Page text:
Princeton assistant men's track coach Steve Dolan calls senior Donn Cabral the ultimate competitor. Cabral's teammates refer to him as Track Jesus, because they trust him.

"We know he's a warrior," sophomore Tom Hopkins said.

Late Friday afternoon at Franklin Field, Cabral had to be. Because just about every other anchor in the closing 1,600-meter leg of the Penn Relays Distance Medley Championship of America race was within spitting distance of him. From the time he took the baton until they all headed around the last turn, they were virtually together, 13 strong if you're keeping score.

But not once did any of them pass him. Which didn't seem to surprise any of the other Tigers.

"He's been as good as it gets, when you can see the tape," Dolan explained.

Added fellow senior Michael Williams, who ran the 800 just before Cabral got the baton: "When I saw he was in the lead [heading for home], I yelled, 'This is going to happen.' "

And so Cabral crossed the finish line first, to give the Ivy League its first win in this event here since Yale in 1961.

Cabral ran the second leg in last year's 4x1,500, which the Tigers won. It was their first Carnival victory since 1940.

"It feels just as good," Cabral said. "It means a lot that I have their faith. As much faith as they have in me, I have in them. We all have huge potential.

"I know I can come through when it counts, and I handle it well. It makes me stressed, but they're not expecting me to do something I can't do. All they want me to do is run a smart race and run as hard as I can, get the most out of it. As long as they're not expecting something [more] than what I can do. Then I'm happy to give it, whether the result is a win or fifth place."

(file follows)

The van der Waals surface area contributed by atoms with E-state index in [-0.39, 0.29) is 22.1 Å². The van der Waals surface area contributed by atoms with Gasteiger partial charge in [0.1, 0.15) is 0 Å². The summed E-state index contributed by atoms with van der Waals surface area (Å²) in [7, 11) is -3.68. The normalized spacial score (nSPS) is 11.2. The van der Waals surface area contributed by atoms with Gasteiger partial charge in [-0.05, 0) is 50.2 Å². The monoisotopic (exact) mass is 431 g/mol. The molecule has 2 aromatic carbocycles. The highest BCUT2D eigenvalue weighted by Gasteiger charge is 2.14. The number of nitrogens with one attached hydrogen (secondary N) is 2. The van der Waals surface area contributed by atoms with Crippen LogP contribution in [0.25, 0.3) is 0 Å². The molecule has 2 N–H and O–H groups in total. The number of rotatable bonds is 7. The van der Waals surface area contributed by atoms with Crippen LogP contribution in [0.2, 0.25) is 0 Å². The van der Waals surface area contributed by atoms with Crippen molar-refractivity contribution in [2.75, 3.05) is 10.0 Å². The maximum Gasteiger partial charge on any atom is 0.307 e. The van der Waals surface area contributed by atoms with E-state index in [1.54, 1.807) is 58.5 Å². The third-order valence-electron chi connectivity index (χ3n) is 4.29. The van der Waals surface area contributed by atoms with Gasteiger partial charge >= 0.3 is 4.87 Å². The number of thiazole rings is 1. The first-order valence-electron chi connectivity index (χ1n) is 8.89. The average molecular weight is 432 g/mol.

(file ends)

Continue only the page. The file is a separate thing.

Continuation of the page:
There were some bigger-name programs in the hunt. Didn't matter. Cabral never gave up the lead. They could have gone another 400 meters and we might be saying the same thing.

"I'm sure we surprised some people, but people who know what they're talking about when it comes to distance running shouldn't be surprised," Cabral said. "They should know we know what we're doing, we perform big when it counts and we've got the manpower to get this. And the [4x800 again on Saturday] as well. And next year. . . ."

He said he wasn't thinking about the many footsteps right behind him. His focus was much narrower.

"Because I was in front, it wasn't 13 people [I was trying to hold off]," Cabral said. "It was two people. Me and whoever came and tried to pass me. I didn't have to deal with the crowd.

"I didn't have to deal with the pack running and the pressure of people passing me [back there]. It was just staying [on the lead] and have another gear waiting. If someone came to challenge me, I was ready to play defense and hold them off.

"On the last straightaway, I didn't feel like my legs were going that fast. I was thinking if someone was feeling good they were going to pass me right now. But I kind of looked around and no one was coming. So I got to have a little fist pump as I came across.

"The biggest thing I had [to worry about] was letting my teammates down."

Even if they hardly shared that concern.